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Apex Frozen Foods Private Ltd. v. United States

United States Court of Appeals, Federal Circuit

July 12, 2017

APEX FROZEN FOODS PRIVATE LIMITED, ANANDA AQUA APPLICATIONS, ANANDA AQUA EXPORTS (P) LIMITED, ANANDA FOODS, ASVINI FISHERIES PRIVATE LIMITED, AVANTI FEEDS LIMITED, BLUEPARK SEAFOODS PRIVATE LTD., BMR EXPORTS, CHOICE CANNING COMPANY, CHOICE TRADING CORPORATION PRIVATE LIMITED, DEVI FISHERIES LIMITED, SATYA SEAFOODS PRIVATE LIMITED, USHA SEAFOODS, DEVI MARINE FOOD EXPORTS PRIVATE LTD., KADER EXPORTS PRIVATE LIMITED, KADER INVESTMENT AND TRADING COMPANY PRIVATE LIMITED, LIBERTY FROZEN FOODS PVT. LTD., LIBERTY OIL MILLS LTD., PREMIER MARINE PRODUCTS, FALCON MARINE EXPORTS LIMITED, K.R. ENTERPRISES, FIVE STAR MARINE EXPORTS PRIVATE LIMITED, GVR EXPORTS PRIVATE LIMITED, JAGADEESH MARINE EXPORTS, JAYALAKSHMI SEA FOODS PRIVATE LIMITED, KADALKANNY FROZEN FOODS, DIAMOND SEAFOOD EXPORTS, EDHAYAM FROZEN FOODS PRVT. LTD., THEVA & COMPANY, MANGALA MARINE EXIM INDIA PVT. LTD., NEKKANTI SEA FOODS LIMITED, NILA SEA FOODS PRIVATE LIMITED, PENVER PRODUCTS PRIVATE LIMITED, SAGAR GRANDHI EXPORTS PRIVATE LIMITED, SAI MARINE EXPORTS PVT. LTD., SAI SEA FOODS, SANDHYA MARINES LIMITED, SPRINT EXPORTS PVT. LTD., STAR ARGO MARINE EXPORTS PRIVATE LIMITED, SURYAMITRA EXIM PVT. LTD., WELLCOME FISHERIES LIMITED, UNIVERSAL COLDSTORAGE PRIVATE LIMITED, Plaintiffs-Appellants
v.
UNITED STATES, AD HOC SHRIMP TRADE ACTION COMMITTEE, Defendants-Appellees

         Appeal from the United States Court of International Trade in No. 1:14-cv-00226-CRK, Judge Claire R. Kelly.

          Robert L. LaFrankie, Crowell & Moring, LLP, argued for plaintiffs-appellants. Also represented by Matthew R. Nicely, Hughes Hubbard & Reed LLP, Washington, DC.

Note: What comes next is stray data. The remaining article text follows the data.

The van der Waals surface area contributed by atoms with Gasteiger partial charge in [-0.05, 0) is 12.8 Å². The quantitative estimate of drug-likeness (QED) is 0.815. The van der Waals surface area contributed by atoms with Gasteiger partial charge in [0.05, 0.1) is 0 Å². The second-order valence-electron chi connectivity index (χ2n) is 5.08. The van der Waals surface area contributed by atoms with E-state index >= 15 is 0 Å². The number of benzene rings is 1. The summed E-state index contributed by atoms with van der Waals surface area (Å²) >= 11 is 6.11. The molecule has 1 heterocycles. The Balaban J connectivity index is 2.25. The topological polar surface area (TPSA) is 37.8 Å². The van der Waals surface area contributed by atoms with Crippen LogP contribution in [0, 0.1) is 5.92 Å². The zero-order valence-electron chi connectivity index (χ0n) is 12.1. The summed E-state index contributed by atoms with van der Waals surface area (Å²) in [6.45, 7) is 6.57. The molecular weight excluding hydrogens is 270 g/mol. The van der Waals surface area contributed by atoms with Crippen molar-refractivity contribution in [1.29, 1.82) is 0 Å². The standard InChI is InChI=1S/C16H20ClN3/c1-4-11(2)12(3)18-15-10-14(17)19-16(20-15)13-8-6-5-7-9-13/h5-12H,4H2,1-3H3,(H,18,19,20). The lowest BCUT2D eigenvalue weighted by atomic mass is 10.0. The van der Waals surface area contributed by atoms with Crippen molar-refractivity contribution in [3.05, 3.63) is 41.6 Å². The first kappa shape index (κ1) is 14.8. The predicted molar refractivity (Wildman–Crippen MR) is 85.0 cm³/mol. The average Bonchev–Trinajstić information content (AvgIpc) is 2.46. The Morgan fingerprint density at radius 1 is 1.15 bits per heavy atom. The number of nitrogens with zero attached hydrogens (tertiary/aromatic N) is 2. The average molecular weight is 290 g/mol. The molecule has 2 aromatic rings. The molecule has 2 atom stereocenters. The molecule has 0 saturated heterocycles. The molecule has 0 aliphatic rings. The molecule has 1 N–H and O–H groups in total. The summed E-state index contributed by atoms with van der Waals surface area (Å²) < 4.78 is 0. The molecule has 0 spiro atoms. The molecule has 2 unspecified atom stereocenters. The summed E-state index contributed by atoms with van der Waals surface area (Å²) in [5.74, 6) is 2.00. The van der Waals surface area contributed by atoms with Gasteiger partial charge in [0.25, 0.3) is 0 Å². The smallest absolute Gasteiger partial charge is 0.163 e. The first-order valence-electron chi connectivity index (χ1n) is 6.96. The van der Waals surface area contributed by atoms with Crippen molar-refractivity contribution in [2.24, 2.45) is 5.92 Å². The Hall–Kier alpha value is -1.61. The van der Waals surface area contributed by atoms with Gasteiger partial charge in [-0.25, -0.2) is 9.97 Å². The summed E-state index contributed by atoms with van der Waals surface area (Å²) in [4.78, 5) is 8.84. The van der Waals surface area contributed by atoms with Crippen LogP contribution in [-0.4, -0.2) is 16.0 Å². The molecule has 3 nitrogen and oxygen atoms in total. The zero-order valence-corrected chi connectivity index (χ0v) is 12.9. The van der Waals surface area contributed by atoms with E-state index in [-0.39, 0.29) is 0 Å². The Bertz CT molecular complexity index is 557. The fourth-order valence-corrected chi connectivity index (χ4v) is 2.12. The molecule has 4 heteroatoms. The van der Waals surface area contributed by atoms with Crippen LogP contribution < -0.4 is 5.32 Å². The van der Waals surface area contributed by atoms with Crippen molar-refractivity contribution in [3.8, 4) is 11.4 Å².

Joshua E. Kurland, Commercial Litigation Branch, Civil Division, United States Department of Justice, Washington, DC, argued for defendant-appellee United States. Also represented by Benjamin C. Mizer, Jeanne E. Davidson, Patricia M. McCarthy; Scott Daniel McBride, Henry Joseph Loyer, United States Department of Commerce, Washington, DC.

          Whitney Marie Rolig, Picard Kentz & Rowe LLP, Washington, DC, argued for defendant-appellee Ad Hoc Shrimp Trade Action Committee. Also represented by Nathaniel Rickard, Andrew William Kentz, Roop Bhatti, Meixuan Li.

          Before Newman, Clevenger, and Taranto, Circuit Judges.

          Clevenger, Circuit Judge.

         Plaintiffs appeal the decision of the Court of International Trade ("CIT") affirming the U.S. Department of Commerce's ("Commerce") final results in the eighth administrative review of the antidumping duty order on certain frozen warmwater shrimp from India. Apex Frozen Foods Private Ltd. v. United States, 144 F.Supp.3d 1308 (Ct. Int'l Trade 2016); see also Certain Frozen Warmwater Shrimp from India, 79 Fed. Reg. 51, 309 (Dep't Commerce Aug. 28, 2014) (final administrative review). Using the "average-to-transaction" methodology with zeroing, Commerce assessed mandatory respondent Devi Fisheries Limited ("Devi") with a 1.97 percent duty for entries between February 1, 2012, and January 31, 2012. Using a "mixed alternative" methodology, which blends both the average-to-transaction and average-to-average methodologies, Commerce assessed the second mandatory respondent Falcon Marine Exports Limited/K.R. Enterprises ("Falcon") with a 3.01 percent duty for the same time period. Non-mandatory respondents (including Apex Frozen Foods Private Limited ("Apex")) were assessed with a simple-averaged antidumping duty of 2.49 percent.